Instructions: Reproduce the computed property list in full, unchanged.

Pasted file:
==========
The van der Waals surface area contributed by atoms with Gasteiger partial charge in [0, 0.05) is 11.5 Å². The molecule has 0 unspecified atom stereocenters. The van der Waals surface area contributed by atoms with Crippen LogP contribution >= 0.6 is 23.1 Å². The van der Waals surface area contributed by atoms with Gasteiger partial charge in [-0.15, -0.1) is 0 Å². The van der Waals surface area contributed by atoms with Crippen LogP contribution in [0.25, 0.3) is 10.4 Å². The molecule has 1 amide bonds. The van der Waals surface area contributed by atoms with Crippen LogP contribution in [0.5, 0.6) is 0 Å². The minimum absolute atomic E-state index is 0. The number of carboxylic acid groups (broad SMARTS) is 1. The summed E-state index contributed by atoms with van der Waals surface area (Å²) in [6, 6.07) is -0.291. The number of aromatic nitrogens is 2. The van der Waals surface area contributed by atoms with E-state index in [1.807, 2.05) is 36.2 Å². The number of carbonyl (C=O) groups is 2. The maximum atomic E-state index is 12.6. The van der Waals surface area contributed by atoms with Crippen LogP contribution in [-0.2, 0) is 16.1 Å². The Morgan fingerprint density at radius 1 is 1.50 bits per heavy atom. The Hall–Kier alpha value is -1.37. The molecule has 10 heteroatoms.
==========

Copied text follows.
The van der Waals surface area contributed by atoms with Gasteiger partial charge in [0, 0.05) is 11.5 Å². The molecule has 0 unspecified atom stereocenters. The van der Waals surface area contributed by atoms with Crippen LogP contribution >= 0.6 is 23.1 Å². The van der Waals surface area contributed by atoms with Gasteiger partial charge in [-0.15, -0.1) is 0 Å². The van der Waals surface area contributed by atoms with Crippen LogP contribution in [0.25, 0.3) is 10.4 Å². The molecule has 1 amide bonds. The van der Waals surface area contributed by atoms with Crippen LogP contribution in [0.5, 0.6) is 0 Å². The minimum absolute atomic E-state index is 0. The number of carboxylic acid groups (broad SMARTS) is 1. The summed E-state index contributed by atoms with van der Waals surface area (Å²) in [6, 6.07) is -0.291. The number of aromatic nitrogens is 2. The van der Waals surface area contributed by atoms with E-state index in [1.807, 2.05) is 36.2 Å². The number of carbonyl (C=O) groups is 2. The maximum atomic E-state index is 12.6. The van der Waals surface area contributed by atoms with Crippen LogP contribution in [-0.2, 0) is 16.1 Å². The Morgan fingerprint density at radius 1 is 1.50 bits per heavy atom. The Hall–Kier alpha value is -1.37. The molecule has 10 heteroatoms.